United Future leader Peter Dunne says he could play a pivotal role in a challenging new Parliament after he held on to his Ohariu seat with an increased majority.
The 27-year veteran of the northern Wellington electorate has taken the seat by 1646 votes from Labour's Charles Chauvel, up from his lead of 1006 votes at the 2008 election.
Mr Dunne told a jubilant crowd of about 30 supporters at the Capital Gateway Motel in suburban Newlands that the night was one of celebration following a remarkable, gruelling and challenging campaign.
"This new Parliament is going to be a challenging one, and we're certainly going to be there with our one vote playing a role which could yet be a pivotal one,'' he said.
Mr Dunne's win comes after a nod from National, which campaigned only for the party vote. Its candidate, Katrina Shanks, had earlier indicated she would seek to win the seat, but was quickly pulled back in to line by her party.
Mr Dunne has held the Ohariu seat in various forms since 1984, and this year campaigned on his track record, developing the Northern Wellington Festival, and reinvigorating local residents' associations.
His majority has slipped over the past few elections and this year he faced stiff competition from Mr Chauvel, who campaigned hard on local issues like better public transport and more parks and sports facilities.
Mr Dunne said he took stock after the last election and put in a lot of effort to reconnect with local communities and become more visible and active.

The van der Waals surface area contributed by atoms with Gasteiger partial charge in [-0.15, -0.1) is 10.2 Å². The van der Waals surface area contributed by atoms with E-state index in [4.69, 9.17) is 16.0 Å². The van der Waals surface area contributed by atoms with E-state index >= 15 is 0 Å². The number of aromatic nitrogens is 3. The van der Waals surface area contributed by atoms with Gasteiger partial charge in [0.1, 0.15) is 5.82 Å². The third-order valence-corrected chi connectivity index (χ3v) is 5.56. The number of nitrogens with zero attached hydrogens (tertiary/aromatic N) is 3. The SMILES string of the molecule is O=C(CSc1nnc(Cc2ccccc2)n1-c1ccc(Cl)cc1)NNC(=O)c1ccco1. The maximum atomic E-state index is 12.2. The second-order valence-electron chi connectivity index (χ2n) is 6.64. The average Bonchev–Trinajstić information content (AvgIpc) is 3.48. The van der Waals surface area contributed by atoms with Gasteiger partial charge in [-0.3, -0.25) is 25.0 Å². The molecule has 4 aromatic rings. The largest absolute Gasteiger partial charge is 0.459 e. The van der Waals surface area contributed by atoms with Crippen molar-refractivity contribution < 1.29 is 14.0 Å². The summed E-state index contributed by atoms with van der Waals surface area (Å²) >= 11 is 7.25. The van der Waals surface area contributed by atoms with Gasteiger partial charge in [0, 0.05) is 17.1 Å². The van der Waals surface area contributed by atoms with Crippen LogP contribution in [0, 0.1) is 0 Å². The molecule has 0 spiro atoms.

"I think that's paid a dividend tonight.''
Mr Dunne was Revenue Minister and Associate Health Minister after the 2008 election, both positions outside Cabinet as part of his agreement with National.
It was too soon say what role he would play in a future government, he said.
"The shape of the new government has to be determined, I imagine we'll have some discussions in the next few days about all of that and we'll see what happens from there,'' he told APNZ.
"The prime minister has made it clear he wants to run an inclusive operation so I'm happy to talk to him and see what happens.''
Mr Dunne said United Future had not received the party vote result it was seeking, getting less than 1 percent, but had "kept the flame burning''.
He will again be the party's only representative in Parliament.
During his time in Parliament, Mr Dunne has overseen the first business tax cuts in two decades, worth $3.4 billion, and a ban on the sale of synthetic cannabis products like Kronic.